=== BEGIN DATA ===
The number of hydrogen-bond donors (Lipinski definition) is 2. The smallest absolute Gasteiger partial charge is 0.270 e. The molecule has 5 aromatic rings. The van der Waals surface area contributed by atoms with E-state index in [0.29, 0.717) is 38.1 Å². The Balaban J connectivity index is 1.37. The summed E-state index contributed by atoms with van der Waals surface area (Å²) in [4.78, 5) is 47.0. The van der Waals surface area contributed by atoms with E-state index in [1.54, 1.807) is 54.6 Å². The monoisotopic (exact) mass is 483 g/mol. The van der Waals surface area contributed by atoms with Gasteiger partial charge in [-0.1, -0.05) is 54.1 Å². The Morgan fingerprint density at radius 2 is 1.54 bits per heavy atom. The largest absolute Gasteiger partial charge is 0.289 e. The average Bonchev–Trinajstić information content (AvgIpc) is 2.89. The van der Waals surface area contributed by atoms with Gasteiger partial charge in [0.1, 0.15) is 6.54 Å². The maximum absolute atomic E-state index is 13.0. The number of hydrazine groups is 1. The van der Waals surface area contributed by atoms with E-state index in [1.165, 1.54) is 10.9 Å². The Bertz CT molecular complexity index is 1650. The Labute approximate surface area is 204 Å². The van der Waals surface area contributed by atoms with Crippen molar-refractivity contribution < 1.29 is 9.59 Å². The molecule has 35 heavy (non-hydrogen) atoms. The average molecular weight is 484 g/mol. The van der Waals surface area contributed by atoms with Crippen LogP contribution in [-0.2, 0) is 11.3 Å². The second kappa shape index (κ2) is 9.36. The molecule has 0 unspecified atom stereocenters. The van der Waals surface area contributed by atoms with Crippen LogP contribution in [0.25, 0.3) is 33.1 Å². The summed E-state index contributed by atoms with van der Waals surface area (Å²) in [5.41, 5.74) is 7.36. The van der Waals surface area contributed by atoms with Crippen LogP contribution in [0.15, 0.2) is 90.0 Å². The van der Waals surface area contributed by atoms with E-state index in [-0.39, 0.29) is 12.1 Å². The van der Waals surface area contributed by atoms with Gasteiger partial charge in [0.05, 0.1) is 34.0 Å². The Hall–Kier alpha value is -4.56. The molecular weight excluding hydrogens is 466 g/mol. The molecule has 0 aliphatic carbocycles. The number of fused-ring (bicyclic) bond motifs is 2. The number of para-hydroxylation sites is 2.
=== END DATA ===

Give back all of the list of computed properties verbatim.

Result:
The number of hydrogen-bond donors (Lipinski definition) is 2. The smallest absolute Gasteiger partial charge is 0.270 e. The molecule has 5 aromatic rings. The van der Waals surface area contributed by atoms with E-state index in [0.29, 0.717) is 38.1 Å². The Balaban J connectivity index is 1.37. The summed E-state index contributed by atoms with van der Waals surface area (Å²) in [4.78, 5) is 47.0. The van der Waals surface area contributed by atoms with E-state index in [1.54, 1.807) is 54.6 Å². The monoisotopic (exact) mass is 483 g/mol. The van der Waals surface area contributed by atoms with Gasteiger partial charge in [-0.1, -0.05) is 54.1 Å². The Morgan fingerprint density at radius 2 is 1.54 bits per heavy atom. The largest absolute Gasteiger partial charge is 0.289 e. The average Bonchev–Trinajstić information content (AvgIpc) is 2.89. The van der Waals surface area contributed by atoms with Gasteiger partial charge in [0.1, 0.15) is 6.54 Å². The maximum absolute atomic E-state index is 13.0. The number of hydrazine groups is 1. The van der Waals surface area contributed by atoms with E-state index in [1.165, 1.54) is 10.9 Å². The Bertz CT molecular complexity index is 1650. The Labute approximate surface area is 204 Å². The van der Waals surface area contributed by atoms with Crippen molar-refractivity contribution < 1.29 is 9.59 Å². The molecule has 35 heavy (non-hydrogen) atoms. The average molecular weight is 484 g/mol. The van der Waals surface area contributed by atoms with Crippen LogP contribution in [-0.2, 0) is 11.3 Å². The second kappa shape index (κ2) is 9.36. The molecule has 0 unspecified atom stereocenters. The van der Waals surface area contributed by atoms with Crippen LogP contribution in [0.25, 0.3) is 33.1 Å². The summed E-state index contributed by atoms with van der Waals surface area (Å²) in [5.41, 5.74) is 7.36. The van der Waals surface area contributed by atoms with Crippen LogP contribution in [0.15, 0.2) is 90.0 Å². The van der Waals surface area contributed by atoms with E-state index in [-0.39, 0.29) is 12.1 Å². The van der Waals surface area contributed by atoms with Gasteiger partial charge in [0.05, 0.1) is 34.0 Å². The Hall–Kier alpha value is -4.56. The molecular weight excluding hydrogens is 466 g/mol. The molecule has 0 aliphatic carbocycles. The number of fused-ring (bicyclic) bond motifs is 2. The number of para-hydroxylation sites is 2.